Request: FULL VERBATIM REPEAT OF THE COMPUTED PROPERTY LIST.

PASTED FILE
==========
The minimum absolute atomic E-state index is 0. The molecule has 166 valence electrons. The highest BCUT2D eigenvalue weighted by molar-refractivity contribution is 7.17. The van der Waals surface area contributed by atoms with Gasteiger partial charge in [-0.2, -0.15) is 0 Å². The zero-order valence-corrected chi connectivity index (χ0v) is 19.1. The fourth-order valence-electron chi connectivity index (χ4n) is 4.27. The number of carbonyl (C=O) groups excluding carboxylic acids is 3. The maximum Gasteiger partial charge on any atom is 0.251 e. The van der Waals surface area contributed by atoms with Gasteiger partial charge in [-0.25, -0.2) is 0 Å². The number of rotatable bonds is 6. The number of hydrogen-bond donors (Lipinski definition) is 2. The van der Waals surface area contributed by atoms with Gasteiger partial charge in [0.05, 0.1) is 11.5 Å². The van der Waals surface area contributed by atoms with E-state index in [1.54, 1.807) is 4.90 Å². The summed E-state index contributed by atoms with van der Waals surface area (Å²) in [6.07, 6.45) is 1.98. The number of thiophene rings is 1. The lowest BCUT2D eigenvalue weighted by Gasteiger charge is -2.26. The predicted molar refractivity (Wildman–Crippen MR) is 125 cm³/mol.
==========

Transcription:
The minimum absolute atomic E-state index is 0. The molecule has 166 valence electrons. The highest BCUT2D eigenvalue weighted by molar-refractivity contribution is 7.17. The van der Waals surface area contributed by atoms with Gasteiger partial charge in [-0.2, -0.15) is 0 Å². The zero-order valence-corrected chi connectivity index (χ0v) is 19.1. The fourth-order valence-electron chi connectivity index (χ4n) is 4.27. The number of carbonyl (C=O) groups excluding carboxylic acids is 3. The maximum Gasteiger partial charge on any atom is 0.251 e. The van der Waals surface area contributed by atoms with Gasteiger partial charge in [-0.25, -0.2) is 0 Å². The number of rotatable bonds is 6. The number of hydrogen-bond donors (Lipinski definition) is 2. The van der Waals surface area contributed by atoms with Gasteiger partial charge in [0.05, 0.1) is 11.5 Å². The van der Waals surface area contributed by atoms with E-state index in [1.54, 1.807) is 4.90 Å². The summed E-state index contributed by atoms with van der Waals surface area (Å²) in [6.07, 6.45) is 1.98. The number of thiophene rings is 1. The lowest BCUT2D eigenvalue weighted by Gasteiger charge is -2.26. The predicted molar refractivity (Wildman–Crippen MR) is 125 cm³/mol.